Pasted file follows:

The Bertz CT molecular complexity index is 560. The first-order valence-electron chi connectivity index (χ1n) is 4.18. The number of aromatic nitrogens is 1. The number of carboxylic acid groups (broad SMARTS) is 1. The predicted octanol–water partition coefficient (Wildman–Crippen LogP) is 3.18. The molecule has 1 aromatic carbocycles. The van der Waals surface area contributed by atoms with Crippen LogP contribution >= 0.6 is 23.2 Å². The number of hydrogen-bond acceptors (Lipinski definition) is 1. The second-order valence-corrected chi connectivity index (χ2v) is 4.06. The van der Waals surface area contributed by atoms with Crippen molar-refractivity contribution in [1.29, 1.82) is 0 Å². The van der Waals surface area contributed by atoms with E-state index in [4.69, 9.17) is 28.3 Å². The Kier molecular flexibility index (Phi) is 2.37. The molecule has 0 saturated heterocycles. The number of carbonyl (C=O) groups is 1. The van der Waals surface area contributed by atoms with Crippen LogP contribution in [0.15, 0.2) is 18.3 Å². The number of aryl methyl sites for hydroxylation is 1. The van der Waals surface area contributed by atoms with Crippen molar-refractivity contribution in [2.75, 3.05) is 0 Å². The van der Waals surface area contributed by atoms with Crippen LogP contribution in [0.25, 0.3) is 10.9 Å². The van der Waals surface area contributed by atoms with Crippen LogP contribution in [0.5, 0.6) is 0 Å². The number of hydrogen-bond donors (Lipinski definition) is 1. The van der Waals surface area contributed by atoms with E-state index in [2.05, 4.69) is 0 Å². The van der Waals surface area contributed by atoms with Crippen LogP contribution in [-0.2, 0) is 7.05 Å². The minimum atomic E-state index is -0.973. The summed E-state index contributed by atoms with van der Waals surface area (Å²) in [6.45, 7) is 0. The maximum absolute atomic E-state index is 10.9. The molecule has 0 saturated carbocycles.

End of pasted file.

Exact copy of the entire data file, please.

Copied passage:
The Bertz CT molecular complexity index is 560. The first-order valence-electron chi connectivity index (χ1n) is 4.18. The number of aromatic nitrogens is 1. The number of carboxylic acid groups (broad SMARTS) is 1. The predicted octanol–water partition coefficient (Wildman–Crippen LogP) is 3.18. The molecule has 1 aromatic carbocycles. The van der Waals surface area contributed by atoms with Crippen LogP contribution >= 0.6 is 23.2 Å². The number of hydrogen-bond acceptors (Lipinski definition) is 1. The second-order valence-corrected chi connectivity index (χ2v) is 4.06. The van der Waals surface area contributed by atoms with Crippen molar-refractivity contribution in [1.29, 1.82) is 0 Å². The van der Waals surface area contributed by atoms with E-state index in [4.69, 9.17) is 28.3 Å². The Kier molecular flexibility index (Phi) is 2.37. The molecule has 0 saturated heterocycles. The number of carbonyl (C=O) groups is 1. The van der Waals surface area contributed by atoms with Crippen LogP contribution in [0.15, 0.2) is 18.3 Å². The number of aryl methyl sites for hydroxylation is 1. The van der Waals surface area contributed by atoms with Crippen molar-refractivity contribution in [2.75, 3.05) is 0 Å². The van der Waals surface area contributed by atoms with Crippen LogP contribution in [0.25, 0.3) is 10.9 Å². The van der Waals surface area contributed by atoms with Crippen LogP contribution in [0.5, 0.6) is 0 Å². The number of hydrogen-bond donors (Lipinski definition) is 1. The van der Waals surface area contributed by atoms with E-state index in [2.05, 4.69) is 0 Å². The van der Waals surface area contributed by atoms with Crippen LogP contribution in [-0.2, 0) is 7.05 Å². The minimum atomic E-state index is -0.973. The summed E-state index contributed by atoms with van der Waals surface area (Å²) in [6.45, 7) is 0. The maximum absolute atomic E-state index is 10.9. The molecule has 0 saturated carbocycles.